The Cosmopolitization of Remembrance —The Kwangju Uprising and the UNESCO “Memory of the World” Register
Hannes B. Mosler – 2014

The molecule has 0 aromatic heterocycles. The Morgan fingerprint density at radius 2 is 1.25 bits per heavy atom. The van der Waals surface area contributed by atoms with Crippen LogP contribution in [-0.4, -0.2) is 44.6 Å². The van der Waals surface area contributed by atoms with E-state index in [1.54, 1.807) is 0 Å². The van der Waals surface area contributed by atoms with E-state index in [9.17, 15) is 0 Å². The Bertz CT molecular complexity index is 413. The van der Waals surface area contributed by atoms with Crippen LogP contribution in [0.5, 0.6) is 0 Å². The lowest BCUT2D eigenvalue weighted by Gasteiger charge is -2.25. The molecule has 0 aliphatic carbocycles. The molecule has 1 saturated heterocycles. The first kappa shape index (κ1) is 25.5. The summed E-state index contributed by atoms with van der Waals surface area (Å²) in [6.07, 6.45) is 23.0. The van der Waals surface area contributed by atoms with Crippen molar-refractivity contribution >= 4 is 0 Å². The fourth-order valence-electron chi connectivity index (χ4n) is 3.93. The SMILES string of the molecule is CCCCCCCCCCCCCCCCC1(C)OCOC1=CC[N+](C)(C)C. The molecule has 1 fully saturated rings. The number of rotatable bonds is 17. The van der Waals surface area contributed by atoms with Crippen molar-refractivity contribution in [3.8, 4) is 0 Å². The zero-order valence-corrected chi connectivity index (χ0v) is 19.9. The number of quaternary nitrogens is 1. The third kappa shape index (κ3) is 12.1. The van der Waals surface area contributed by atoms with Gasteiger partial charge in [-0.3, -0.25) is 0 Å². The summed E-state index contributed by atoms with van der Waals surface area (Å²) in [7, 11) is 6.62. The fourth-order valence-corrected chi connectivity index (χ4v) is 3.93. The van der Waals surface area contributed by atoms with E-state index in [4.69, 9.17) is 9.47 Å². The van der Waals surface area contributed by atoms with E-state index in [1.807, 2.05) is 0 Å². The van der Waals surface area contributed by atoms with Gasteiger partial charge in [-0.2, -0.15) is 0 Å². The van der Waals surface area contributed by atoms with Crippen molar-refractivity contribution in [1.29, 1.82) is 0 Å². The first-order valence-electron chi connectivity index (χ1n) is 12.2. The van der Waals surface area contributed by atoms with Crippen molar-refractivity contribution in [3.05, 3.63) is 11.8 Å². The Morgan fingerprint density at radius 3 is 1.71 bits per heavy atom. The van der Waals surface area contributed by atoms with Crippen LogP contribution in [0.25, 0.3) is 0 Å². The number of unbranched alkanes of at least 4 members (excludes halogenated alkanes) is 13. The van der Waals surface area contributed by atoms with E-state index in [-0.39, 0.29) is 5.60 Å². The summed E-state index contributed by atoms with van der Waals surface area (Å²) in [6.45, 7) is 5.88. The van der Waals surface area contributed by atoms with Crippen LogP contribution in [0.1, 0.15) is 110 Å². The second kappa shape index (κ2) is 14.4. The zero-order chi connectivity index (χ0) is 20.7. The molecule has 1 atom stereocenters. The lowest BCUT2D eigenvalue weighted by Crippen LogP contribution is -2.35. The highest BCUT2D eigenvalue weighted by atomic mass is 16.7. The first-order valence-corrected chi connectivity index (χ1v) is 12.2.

The Kwangju Uprising of May 1980 represents an important turning point in South Korea’s contemporary history, as it played a decisive role in the subsequent democratization of the country. Despite the numerous studies done on the uprising, however, there has nonetheless rarely been any research conducted either on how it has been commemorated or on the development of remembrance discourses around it. This article thus focuses in particular on how to understand and explain the now apparent increasing urge to connect this uprising to incidents elsewhere in time and space, such as the Holocaust, and to protest movements in other countries, such as Argentina, Chile, and South Africa. Based on a single pilot case study of the process of inscribing the Kwangju Uprising into the UNESCO “Memory of the World,” the article develops a preliminary analytic framework wherein the phenomenon is explained as the “cosmopolitization of remembrance.” Actors with a stake in the remembrance of the uprising pursue a strategy of leveraging legitimacy by invoking globally accepted norms, doing so in order to promote their own take on the still highly contended interpretation of the Kwangju Uprising.